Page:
The need for a significant transformation of health and healthcare has been recognized by numerous organizations, including the President's Council of Advisors on Science and Technology, National Research Council, Institute of Medicine, Computing Community Consortium, and the National Academy of Engineering. Additionally, a congressionally mandated review of Networking and Information Technology Research and Development emphasized the critical role that networking and information technology will play in spurring innovation to solve the nation's most pressing challenges, beginning with health and healthcare.

This workshop aims to tackle these needs through a collaboration between the National Science Foundation (NSF), the National Institutes of Health (NIH) and the Research Councils of the United Kingdom (RCUK). The workshop has the following three goals:

Goal 1To facilitate the development of novel computational approaches to health challenges. 

Due to advances in high throughput and connective computing, medicine is at the cusp of a transformation that will accelerate discovery, improve patient outcomes, decrease costs, and address the complexity of challenging health problems. This includes the utilization of diverse data to provide automated and augmented insight, discovery, and evidence-based decision support and health services. A main thrust of this transformation requires the use of novel computing and statistical methods to model, predict, and intervene on complex disease trajectories using health data. 

Goal 2: To guide computer scientists, data scientists, statisticians, computational scientists, and mathematicians in discovering and accessing NIH-funded US and RCUK-funded UK health datasets.

Access to quality health data is not obvious to non-traditional health researchers (e.g., computer science, mathematics, and statistics). Agencies with health missions, such as the NIH and components of the RCUK routinely collect high quality health data. These data are from diverse sources (e.g., genetics, behavior and earnings data). By design, the data are curated and made available for use the by researchers around the world. While the intention of funding agencies is for these data to be available, in reality most access comes from traditional health and medical research communities. Lack of access and understanding of these datasets by computational communities inhibits the growth of data science in the health/medical domain.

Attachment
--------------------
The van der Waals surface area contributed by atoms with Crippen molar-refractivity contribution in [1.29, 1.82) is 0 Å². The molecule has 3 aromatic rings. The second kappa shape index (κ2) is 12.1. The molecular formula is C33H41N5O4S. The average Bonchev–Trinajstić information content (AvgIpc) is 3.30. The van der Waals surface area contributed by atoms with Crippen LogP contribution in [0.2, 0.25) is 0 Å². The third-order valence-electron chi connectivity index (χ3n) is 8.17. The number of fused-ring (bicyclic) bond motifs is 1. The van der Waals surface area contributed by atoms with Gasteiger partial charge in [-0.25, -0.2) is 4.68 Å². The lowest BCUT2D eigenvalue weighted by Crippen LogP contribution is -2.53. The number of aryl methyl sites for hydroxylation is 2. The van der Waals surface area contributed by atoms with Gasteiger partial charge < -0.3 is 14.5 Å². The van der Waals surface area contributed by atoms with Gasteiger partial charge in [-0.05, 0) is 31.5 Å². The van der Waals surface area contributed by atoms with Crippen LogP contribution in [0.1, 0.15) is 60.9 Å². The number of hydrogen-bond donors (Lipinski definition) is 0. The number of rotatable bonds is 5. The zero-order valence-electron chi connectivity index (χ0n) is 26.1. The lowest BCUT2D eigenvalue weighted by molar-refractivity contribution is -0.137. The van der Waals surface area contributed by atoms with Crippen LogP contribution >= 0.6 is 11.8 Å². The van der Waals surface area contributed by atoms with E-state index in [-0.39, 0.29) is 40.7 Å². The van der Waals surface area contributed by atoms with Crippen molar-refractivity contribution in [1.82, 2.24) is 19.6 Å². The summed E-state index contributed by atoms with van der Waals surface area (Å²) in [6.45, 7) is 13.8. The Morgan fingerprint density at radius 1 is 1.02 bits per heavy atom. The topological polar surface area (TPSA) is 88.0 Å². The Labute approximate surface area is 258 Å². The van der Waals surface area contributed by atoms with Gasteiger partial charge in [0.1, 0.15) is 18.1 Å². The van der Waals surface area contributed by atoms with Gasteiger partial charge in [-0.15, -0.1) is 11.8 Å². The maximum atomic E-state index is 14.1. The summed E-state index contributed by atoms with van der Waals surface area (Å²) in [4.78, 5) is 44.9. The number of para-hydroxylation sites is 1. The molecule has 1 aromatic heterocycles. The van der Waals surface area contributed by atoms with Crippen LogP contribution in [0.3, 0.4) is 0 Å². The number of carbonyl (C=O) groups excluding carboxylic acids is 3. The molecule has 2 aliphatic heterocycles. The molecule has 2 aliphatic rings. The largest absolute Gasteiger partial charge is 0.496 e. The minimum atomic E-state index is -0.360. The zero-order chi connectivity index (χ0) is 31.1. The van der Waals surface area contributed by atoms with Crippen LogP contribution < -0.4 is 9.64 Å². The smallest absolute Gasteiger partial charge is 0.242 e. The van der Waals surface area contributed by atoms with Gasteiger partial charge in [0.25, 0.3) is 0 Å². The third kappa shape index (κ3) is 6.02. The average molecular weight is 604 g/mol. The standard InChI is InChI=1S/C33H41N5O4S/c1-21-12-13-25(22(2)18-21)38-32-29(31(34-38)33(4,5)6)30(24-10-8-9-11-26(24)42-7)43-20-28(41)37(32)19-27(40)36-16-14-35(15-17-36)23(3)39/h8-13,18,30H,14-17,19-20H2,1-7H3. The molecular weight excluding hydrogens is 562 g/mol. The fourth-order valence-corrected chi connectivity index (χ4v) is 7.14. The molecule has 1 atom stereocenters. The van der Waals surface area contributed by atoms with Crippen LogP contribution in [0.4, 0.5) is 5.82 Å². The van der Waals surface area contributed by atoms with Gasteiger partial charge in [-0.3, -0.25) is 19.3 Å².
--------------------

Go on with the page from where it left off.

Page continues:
Goal 3: To support early-stage researchers in establishing interdisciplinary, international collaborations.

This workshop addresses these issues by bringing together computational and health researchers from the US and UK to increase awareness of available data sets to improve opportunities for discoverability and access and to enhance utilization of existing research datasets. The workshop will also address the related challenges in using existing datasets by computing, math and statistical researchers. These challenges will be addressed by bringing together computational researchers, health domain experts, database developers and super users. Finally, the workshop will enhance novel data science by facilitating new US-UK research collaborations.